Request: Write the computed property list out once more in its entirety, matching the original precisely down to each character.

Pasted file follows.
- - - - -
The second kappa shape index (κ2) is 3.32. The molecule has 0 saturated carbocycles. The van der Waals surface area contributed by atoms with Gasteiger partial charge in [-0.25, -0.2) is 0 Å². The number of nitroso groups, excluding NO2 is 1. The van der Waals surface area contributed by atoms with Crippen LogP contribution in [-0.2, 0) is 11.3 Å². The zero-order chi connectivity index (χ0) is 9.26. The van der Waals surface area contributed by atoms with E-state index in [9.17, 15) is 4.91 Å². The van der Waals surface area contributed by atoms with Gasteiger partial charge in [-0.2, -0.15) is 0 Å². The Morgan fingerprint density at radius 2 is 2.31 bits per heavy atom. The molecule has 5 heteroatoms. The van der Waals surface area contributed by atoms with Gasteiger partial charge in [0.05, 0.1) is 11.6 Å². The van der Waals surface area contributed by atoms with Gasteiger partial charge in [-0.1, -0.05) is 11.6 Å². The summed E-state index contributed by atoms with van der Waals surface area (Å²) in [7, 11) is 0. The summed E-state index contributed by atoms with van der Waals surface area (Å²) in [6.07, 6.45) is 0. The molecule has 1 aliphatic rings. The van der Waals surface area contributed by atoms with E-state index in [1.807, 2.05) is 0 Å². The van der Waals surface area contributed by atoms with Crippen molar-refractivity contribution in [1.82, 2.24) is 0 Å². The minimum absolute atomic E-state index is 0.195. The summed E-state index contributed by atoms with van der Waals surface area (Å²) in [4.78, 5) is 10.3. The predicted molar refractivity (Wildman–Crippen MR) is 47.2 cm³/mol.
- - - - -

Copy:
The second kappa shape index (κ2) is 3.32. The molecule has 0 saturated carbocycles. The van der Waals surface area contributed by atoms with Gasteiger partial charge in [-0.25, -0.2) is 0 Å². The number of nitroso groups, excluding NO2 is 1. The van der Waals surface area contributed by atoms with Crippen LogP contribution in [-0.2, 0) is 11.3 Å². The zero-order chi connectivity index (χ0) is 9.26. The van der Waals surface area contributed by atoms with E-state index in [9.17, 15) is 4.91 Å². The van der Waals surface area contributed by atoms with Gasteiger partial charge in [-0.2, -0.15) is 0 Å². The Morgan fingerprint density at radius 2 is 2.31 bits per heavy atom. The molecule has 5 heteroatoms. The van der Waals surface area contributed by atoms with Gasteiger partial charge in [0.05, 0.1) is 11.6 Å². The van der Waals surface area contributed by atoms with Gasteiger partial charge in [-0.1, -0.05) is 11.6 Å². The summed E-state index contributed by atoms with van der Waals surface area (Å²) in [7, 11) is 0. The summed E-state index contributed by atoms with van der Waals surface area (Å²) in [6.07, 6.45) is 0. The molecule has 1 aliphatic rings. The van der Waals surface area contributed by atoms with E-state index in [1.807, 2.05) is 0 Å². The van der Waals surface area contributed by atoms with Crippen molar-refractivity contribution in [1.82, 2.24) is 0 Å². The minimum absolute atomic E-state index is 0.195. The summed E-state index contributed by atoms with van der Waals surface area (Å²) in [4.78, 5) is 10.3. The predicted molar refractivity (Wildman–Crippen MR) is 47.2 cm³/mol.